Washington School Bus Safety Laws

Washington child restraint law exempts school buses from the rules above. Many school buses do not have seat belts available because school buses are seen as relatively safe. 

In addition to school buses, multifunction school activity buses will be exempt from these car seat laws as well. Vehicles that provide shuttle services between hotels and conventions and airport terminals are exempt as well. 

Parents must remember that these exemptions are not the security of the vehicle being the safest mode of protection. They must determine whether this is a safe mode of transportation for their children. 

How to Install the Car Seat

Not only are the rules above important for the safety of your child. You must also install the car seat properly. 

All car seats will provide instructions on how to properly install in your vehicle. If something is challenging, seek help and ask questions to make sure your child stays safe while you drive. 

When the installation is done, you should check to make sure the car seat is in properly. To do this, move the car seat up and down, as well as back and forth.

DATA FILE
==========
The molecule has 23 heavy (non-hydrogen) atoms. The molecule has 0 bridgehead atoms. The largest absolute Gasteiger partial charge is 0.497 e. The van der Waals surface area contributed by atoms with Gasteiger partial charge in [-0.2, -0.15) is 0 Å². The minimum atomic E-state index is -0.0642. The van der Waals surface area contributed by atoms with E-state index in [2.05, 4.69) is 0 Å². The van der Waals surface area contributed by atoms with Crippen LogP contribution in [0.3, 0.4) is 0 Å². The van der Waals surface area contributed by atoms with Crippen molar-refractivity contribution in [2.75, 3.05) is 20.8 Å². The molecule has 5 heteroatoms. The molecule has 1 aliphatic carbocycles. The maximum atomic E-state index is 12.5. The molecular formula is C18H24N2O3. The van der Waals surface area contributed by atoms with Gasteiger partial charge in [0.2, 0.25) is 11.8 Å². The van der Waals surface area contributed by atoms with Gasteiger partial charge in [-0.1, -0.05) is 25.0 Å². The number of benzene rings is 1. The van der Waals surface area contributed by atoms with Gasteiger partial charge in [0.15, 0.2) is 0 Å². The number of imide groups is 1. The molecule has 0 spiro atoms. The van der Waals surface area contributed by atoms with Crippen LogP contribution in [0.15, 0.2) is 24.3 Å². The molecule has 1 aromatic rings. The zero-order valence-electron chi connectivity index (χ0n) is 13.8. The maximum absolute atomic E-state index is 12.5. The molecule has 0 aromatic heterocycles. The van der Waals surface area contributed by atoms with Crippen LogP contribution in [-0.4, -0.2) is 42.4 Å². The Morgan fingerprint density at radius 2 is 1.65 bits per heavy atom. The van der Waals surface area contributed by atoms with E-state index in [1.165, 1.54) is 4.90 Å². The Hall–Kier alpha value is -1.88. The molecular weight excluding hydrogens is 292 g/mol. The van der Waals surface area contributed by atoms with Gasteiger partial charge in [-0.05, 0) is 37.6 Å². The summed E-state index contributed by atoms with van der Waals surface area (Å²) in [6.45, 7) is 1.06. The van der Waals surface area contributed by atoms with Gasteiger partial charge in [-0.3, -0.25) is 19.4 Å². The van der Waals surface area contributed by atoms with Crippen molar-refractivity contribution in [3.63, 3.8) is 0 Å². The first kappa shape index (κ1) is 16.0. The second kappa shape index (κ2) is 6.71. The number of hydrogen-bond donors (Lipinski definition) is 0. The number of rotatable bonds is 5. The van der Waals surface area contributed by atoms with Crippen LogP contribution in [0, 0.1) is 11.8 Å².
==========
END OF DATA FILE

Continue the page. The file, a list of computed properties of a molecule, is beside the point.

If the car seat barely moves, then you have installed it well and your child will be safe. If the car seat moves more than an inch in any direction, you have not installed the car seat correctly and need to make corrections. 

Penalties for Violating Washington Car Seat Laws

Parents and other caregivers who do not adhere to all the Washington car seat laws will face consequences. If a law enforcement officer stops your vehicle and notices these issues, there are penalties. 

Drivers will receive a traffic citation. The parent will receive a fine of $112 or more per each child that is not restrained properly. After violating the law, the driver can get their ticket dismissed rather than paying the ticket. This is different than what is allowed in most states. 

However, the driver must prove that they have obtained an adequate child restraint system within seven days of getting the ticket. If the driver has done this once before and gets a second ticket, the second ticket will not be waived. 

Conclusion

The Washington car seat laws are in place to keep your child safe. When parents follow these laws, they can ensure their child is protected while riding in the vehicle. 

Parents must make sure they understand the Washington car seat laws. These recently changed in 2020 so knowing how they work, and how they relate to your family will keep everyone safe. 

Welcome to my car seat blog! As a mom of 3, I put together with other hard-working moms a highly informative one-stop car seat resource, full with many reviews and buyer guides. I hope you find it invaluable. Thank you for trusting me & my team! - Keren